As far as the programmable beat patterns are concerned, I am simply fascinated by tools that allow me to control what they do easily. I could see this metronome as quite useful for learning bits of the Carter Sonata, for example, or other 20th-C. pieces that have frequent meter changes. But even in the 18th century there is the tradition of Imbroglio which allowed for patches in one meter to be inserted in a movement in another meter. J. S. Bach, for one, is often to be found experimenting with displaced accents that amount to a temporary meter change.

17 April 2008

Carl Philipp Emanuel Bach: Fantasia in C Minor on Clavichord



Last week the Musikhochschule Freiburg held a "Tastenfest", a five-hour keyboard extravaganza in memory of Hans-Jörg Koch, a colleague who died last year, much too soon.

This performance on clavichord (by Keith Hill, 1993 after Hubert) of Carl Philipp Emanuel Bach's closing Probestück, the Fantasia in C Minor, took place in a large concert hall for ca. 650 people. It was sandwiched between two Sonatas for prepared piano by John Cage and a stunning improvisatory organ piece Gebrochene Flügel (1975) by Tilo Medek.

A "Photograph" from the 1790's?



I couldn't resist adding this, even though it is only in spirit related to the subject of this blog.

This picture of a leaf made by laying it on silver nitrate coated paper may well be one of the earliest photographs ever made, dating back to the 1790's or early 1800's, from the circle of the Englishman Henry Bright. See the New York Times article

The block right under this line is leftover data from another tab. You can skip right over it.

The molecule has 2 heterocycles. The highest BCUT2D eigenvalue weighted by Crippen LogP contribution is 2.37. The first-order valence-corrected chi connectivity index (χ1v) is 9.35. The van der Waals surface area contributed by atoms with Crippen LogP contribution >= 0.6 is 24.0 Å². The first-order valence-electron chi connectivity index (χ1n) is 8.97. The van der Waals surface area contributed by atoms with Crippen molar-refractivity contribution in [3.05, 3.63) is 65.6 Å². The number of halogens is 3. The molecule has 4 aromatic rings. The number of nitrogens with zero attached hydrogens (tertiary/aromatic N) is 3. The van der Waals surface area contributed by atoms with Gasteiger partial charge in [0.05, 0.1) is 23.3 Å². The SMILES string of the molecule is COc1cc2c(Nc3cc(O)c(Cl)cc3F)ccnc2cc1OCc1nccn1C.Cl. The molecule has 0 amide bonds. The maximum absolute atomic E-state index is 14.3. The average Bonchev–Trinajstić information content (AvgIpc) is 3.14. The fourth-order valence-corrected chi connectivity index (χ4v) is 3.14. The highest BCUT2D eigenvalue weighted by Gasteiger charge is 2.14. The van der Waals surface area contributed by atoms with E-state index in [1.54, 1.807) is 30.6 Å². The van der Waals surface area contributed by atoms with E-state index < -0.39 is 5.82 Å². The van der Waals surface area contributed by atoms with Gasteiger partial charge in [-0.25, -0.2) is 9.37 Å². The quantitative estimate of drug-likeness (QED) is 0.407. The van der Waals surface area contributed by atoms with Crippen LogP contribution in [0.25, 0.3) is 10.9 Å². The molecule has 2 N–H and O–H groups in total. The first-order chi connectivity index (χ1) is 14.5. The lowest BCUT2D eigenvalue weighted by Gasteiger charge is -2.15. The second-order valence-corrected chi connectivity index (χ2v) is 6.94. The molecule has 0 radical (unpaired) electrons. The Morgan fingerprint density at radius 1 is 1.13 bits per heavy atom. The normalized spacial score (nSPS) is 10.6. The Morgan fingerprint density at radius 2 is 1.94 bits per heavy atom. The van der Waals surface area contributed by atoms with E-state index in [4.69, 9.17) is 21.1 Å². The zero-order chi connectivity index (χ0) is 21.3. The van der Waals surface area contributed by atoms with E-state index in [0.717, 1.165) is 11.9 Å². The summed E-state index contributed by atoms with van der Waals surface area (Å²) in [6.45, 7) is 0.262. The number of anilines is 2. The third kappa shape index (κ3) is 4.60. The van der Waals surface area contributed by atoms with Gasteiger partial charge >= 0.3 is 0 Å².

14 April 2008

Basso continuo class



I regularly offer masterclass style instruction in advanced basso continuo performance, concentrating on the style of the realisation. Here are a few short excerpts to convey the feeling of the class.

13 April 2008

Francis Planté plays Chopin





Francis Planté (1839-1934) This film contains a short excerpt of Planté playing Chopin's Etude Opus 10 Nr. 7. The film is silent newsreel footage taken during Planté's recording session in 1929. Planté, who heard Chopin play, may well be the oldest keyboardist of the mid-19th century who can be seen actually performing with preserved audio. For the oldest keyboardist, and possibly the oldest musician, ever to make a recording, see the entry below for Carl Reinecke.

11 April 2008

Bach's Temperament?





There is now general agreement that the decorative doodle at the top of an autograph manuscript of the Wohltemperirte Clavier is a diagram encoding a well-tempered tuning. As the three papers below show, there is not a consensus on how to interpret the diagram.